Sebastien Ogier takes a massive 50-point lead into the second half of the FIA World Rally Championship season after a resounding win at LOTOS 71st Rally Poland.
The ultra-fast gravel event was largely an unknown quantity for the teams, having been missing from the WRC calendar for five years. But the reigning world championship didn’t let any hesitancy creep into his performance.
He was fastest on 10 of the 22 stages that were driven, including the rally-ending Power Stage where three bonus championship points were up for grabs. His winning margin of 1m 07s was just reward for his dominant performance and he claimed the 21st victory of his career.
"I think it's the perfect weekend for me,” the VW Motorsport driver said. “I have got a victory and a good step for the championship. I saw on the first full day I had a disadvantage by opening the road, but if I could maintain the same rhythm after that I knew I would be okay.”
Second place was filled by Ogier’s team-mate, Andreas Mikkelsen. The 25-year-old Norwegian was extremely fast during the opening exchanges but his challenge faltered on the second day when he spun and lost the brakes on his Polo R WRC. Mikkelsen soon realised there was no opportunity to safely challenge for the lead and he focused on holding station for the remaining stages.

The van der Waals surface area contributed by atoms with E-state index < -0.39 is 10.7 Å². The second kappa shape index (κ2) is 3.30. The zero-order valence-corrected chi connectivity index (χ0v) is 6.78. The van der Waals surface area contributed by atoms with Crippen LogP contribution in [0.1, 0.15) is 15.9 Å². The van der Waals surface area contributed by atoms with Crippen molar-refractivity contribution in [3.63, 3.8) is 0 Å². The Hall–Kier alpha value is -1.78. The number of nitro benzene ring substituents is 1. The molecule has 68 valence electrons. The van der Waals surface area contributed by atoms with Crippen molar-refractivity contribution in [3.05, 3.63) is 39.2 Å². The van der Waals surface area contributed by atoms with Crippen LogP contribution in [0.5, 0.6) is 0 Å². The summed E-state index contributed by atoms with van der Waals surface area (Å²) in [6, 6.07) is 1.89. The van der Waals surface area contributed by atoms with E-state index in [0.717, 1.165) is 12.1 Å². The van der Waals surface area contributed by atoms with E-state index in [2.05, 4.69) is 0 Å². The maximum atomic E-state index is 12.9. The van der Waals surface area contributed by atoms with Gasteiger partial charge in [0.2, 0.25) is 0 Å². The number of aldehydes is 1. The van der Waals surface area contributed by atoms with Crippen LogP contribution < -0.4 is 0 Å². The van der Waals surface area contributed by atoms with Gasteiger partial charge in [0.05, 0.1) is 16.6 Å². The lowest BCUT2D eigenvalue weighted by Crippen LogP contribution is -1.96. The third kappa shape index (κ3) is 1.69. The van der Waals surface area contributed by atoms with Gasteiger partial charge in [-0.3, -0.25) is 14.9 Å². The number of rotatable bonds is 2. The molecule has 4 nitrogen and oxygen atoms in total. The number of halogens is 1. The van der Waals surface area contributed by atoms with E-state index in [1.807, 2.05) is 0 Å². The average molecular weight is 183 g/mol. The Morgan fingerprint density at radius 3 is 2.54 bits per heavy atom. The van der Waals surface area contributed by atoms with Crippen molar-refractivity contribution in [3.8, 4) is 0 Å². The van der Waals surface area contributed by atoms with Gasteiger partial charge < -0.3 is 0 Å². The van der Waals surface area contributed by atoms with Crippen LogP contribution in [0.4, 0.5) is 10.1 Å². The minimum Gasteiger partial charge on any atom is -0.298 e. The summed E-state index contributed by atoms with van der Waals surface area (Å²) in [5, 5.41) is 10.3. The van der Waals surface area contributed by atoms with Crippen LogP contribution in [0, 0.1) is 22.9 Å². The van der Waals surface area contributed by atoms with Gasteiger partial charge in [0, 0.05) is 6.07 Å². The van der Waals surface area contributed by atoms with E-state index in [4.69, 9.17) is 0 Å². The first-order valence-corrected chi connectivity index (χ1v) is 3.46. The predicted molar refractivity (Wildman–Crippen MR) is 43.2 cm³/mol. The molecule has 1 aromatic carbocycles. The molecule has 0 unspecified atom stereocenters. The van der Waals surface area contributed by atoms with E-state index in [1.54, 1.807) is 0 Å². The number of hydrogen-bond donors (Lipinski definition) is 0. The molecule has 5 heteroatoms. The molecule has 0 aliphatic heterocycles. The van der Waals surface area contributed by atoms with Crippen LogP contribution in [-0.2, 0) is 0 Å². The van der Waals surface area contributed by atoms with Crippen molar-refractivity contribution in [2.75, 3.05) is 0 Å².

Hyundai’s promising first season in the WRC returned another podium finish for the i20 WRC with Thierry Neuville behind the wheel. The Belgian’s only drama on his way to third place was when his car’s handbrake locked on in SS9 and he lost 32.2s.
The fight for the remaining places on the leaderboard were significantly affected by the drama that unfolded on the 14th stage of the rally, the 35.17km run through ‘Goldap 1’.
M-Sport’s Elfyn Evans and Citroen’s Mads Ostberg both retired after clipping a big rock that was lurking in the Polish undergrowth. Evans damaged his Ford Fiesta’s left-front suspension, while Ostberg damaged the roll cage of his DS3 WRC when it rolled.
VW’s Jari-Matti Latvala hit the same rock and also sustained serious suspension damage. However, he managed to continue, albeit at a reduced speed. Others to suffer in SS14 were Kris Meeke, Henning Solberg and local crowd favourite Robert Kubica who all lost valuable time after picking up punctures.
Once the dust settled, the leaderboard started to take a meaningful shape as the crews headed towards the finish.
M-Sport’s Mikko Hirvonen spent most of the time he wasn’t in his Ford Fiesta amending his pace notes to make them faster. It was a strategy that paid off because it allowed him to finish fourth, just 0.7s ahead of the recovering Latvala.
Sixth place went to Hyundai’s Juho Hanninen who had a 1m 38s lead over Meeke’s Citroen at the finish line, while New Zealand’s Hayden Paddon capped another strong performance in his i20 WRC to claim eighth.
Privateers Henning Solberg and Martin Prokop rounded out the top-ten places but both men were some distance off Ogier’s winning pace that equated to 304.21km of competitive driving at an average speed of 118.48kmh.